19 January, Milano Finanza
Intesa Sanpaolo and Intrum started working on the collection of bad loans. The task is rather complex, considering a market such as the Italian one where slow justice is often an obstacle for creditors. Nevertheless, thanks to a strong team and solid investments, Intrum is positive about the future. “The new Italian management team is the right mix of expertise from Intrum, Intesa Sanpaolo and from outside”, explains Marc Knothe, Intrum Italy Ceo, to Milano Finanza. “Antonella Pagano, Business Development & Operational Services Director, comes from Intrum, as well as Antonio Rabossi, Legal & Compliance Director. Alberto Marone, Investment Director, and Alessandro degli Esposti, Client Management Director. From Intesa Sanpaolo, we have Stefano Marchetti, Operations Director, Salvatore Ruopolo, Head of Real Estate and Leasing, and Massimo Martinoia, HR Director. Finally, Enrico Baretta, Head of Internal Audit and Pierpaolo Sogli, Chief Financial Officer, come from other companies”.
Have you already started working on the credits of Intesa?
Of course. The joint venture headed by Giovanni Gilli has been operational since December. This final step completes a process started in 1986 that went through the merger between Intrum and Lindorff, the acquisition of Caf, Gextra and Crosfactor, and the expansion of our team, that has gone from 400 to 950 people thanks to the agreement with Intesa.
Are you also looking at other portfolios?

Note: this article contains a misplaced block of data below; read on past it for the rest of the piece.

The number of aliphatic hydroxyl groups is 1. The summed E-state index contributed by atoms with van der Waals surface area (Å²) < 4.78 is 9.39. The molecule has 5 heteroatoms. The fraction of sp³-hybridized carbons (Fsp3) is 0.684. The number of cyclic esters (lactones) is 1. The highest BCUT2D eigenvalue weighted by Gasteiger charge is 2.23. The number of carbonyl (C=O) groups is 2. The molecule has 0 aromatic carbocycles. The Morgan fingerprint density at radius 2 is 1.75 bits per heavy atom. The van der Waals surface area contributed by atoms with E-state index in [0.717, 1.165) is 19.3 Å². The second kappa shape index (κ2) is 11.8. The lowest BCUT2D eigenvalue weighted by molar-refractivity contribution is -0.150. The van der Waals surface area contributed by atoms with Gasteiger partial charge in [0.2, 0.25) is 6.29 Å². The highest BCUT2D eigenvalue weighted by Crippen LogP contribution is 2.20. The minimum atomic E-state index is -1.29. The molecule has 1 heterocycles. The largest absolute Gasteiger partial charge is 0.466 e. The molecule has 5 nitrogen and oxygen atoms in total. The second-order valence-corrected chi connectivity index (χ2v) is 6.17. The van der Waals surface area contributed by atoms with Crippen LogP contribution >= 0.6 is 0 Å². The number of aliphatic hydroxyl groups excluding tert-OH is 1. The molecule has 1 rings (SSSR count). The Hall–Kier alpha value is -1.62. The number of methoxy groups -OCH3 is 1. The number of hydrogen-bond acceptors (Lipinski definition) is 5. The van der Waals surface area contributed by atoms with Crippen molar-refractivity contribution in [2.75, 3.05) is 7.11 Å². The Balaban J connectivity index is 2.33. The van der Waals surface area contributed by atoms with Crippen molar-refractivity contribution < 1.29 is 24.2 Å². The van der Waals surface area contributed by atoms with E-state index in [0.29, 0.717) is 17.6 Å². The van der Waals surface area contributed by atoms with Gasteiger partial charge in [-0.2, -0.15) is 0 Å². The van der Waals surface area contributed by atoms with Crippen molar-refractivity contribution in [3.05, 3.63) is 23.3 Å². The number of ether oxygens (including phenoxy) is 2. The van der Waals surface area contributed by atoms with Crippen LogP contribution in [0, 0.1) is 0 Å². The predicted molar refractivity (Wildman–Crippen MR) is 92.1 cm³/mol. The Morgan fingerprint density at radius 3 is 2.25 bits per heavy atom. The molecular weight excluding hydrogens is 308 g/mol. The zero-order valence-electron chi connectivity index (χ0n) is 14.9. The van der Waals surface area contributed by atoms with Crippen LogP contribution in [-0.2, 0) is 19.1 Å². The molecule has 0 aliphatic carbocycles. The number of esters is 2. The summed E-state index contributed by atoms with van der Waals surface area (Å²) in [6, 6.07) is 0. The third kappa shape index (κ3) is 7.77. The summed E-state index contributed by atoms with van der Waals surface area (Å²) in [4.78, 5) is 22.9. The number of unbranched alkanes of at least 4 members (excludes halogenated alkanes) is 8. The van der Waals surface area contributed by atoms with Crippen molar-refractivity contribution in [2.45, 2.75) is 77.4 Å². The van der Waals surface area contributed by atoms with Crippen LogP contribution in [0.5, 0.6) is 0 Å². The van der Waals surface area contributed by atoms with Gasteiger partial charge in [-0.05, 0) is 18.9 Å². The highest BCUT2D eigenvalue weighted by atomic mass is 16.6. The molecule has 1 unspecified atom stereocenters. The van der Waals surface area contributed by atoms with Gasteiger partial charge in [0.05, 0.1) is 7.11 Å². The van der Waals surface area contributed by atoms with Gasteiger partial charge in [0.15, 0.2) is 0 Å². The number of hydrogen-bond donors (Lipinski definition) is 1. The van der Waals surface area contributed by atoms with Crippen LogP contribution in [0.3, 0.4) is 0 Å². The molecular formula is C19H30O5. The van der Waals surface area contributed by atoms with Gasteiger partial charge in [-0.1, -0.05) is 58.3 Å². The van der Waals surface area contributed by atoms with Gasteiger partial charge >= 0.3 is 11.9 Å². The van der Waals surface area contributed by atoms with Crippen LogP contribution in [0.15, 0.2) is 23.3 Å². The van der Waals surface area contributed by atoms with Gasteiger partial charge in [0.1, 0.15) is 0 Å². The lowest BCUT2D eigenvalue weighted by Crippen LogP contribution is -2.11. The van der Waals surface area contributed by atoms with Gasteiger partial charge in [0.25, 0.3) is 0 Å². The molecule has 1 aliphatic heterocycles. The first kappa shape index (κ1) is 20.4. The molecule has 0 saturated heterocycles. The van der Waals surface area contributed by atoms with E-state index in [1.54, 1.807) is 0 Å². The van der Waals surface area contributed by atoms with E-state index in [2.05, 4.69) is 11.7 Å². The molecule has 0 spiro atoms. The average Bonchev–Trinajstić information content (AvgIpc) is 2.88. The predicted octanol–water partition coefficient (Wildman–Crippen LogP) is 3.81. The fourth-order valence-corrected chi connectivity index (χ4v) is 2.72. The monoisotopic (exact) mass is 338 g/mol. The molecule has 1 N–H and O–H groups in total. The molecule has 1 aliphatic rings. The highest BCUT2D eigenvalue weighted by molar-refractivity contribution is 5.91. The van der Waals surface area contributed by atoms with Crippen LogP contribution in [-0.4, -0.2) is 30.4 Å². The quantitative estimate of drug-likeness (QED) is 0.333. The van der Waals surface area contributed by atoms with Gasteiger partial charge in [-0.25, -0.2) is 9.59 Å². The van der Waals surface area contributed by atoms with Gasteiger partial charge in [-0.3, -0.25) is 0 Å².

Yes. We’re one of the first three servicers in Italy, but we want to expand our market share even further through the direct purchase of portfolios as well as through management contracts. We’re interested in the platforms that several banks have recently put in the market. We’re currently working with other banks, and we want to continue doing that also in the future.
In these last few months, international investors have been worried by the country risk represented by Italy. What is your approach?
When we announced the agreement with Intesa, we were aware of the political changes currently going on. As investors, however, we have a long-term perspective, and we’re not paying much attention to short-term volatility.
What data are you receiving from the collection curves?
It depends on the portfolio, but, thanks to the recent reforms and the improvement of the legal procedures, times have shortened, especially in certain regions. Generally speaking, the market is aligned with our financial forecasts.
The ECB requires banks to write off new credits in a short time, bad loans included in some cases. With such deadlines, how a full collection would be possible?
Based on our experience, unsecured credits have shorter collection times. Secured loans have some elements that influence their collection and times are generally longer, although we’ve recently seen an improvement of court proceedings.
You manage a significant share of clients of a big bank. What is your collection approach?
As a group, we’re present in many countries, and we follow a precise ethical code. For the banks we work for, reputation is fundamental, and our objective is always to find a friendly compromise with the debtor.
Which developments do you expect from the Italian servicing market?
Technology is definitely important, as the servicing activity requires managing an increasing amount of data. Besides, international investors entered the Italian market with a short-term perspective. For this reason, they might soon put for sale their management companies. We have a long-term view, and we’re always ready for new acquisitions. I expect a consolidation.
Source: Milano Finanza
Translator: Cristina Ambrosi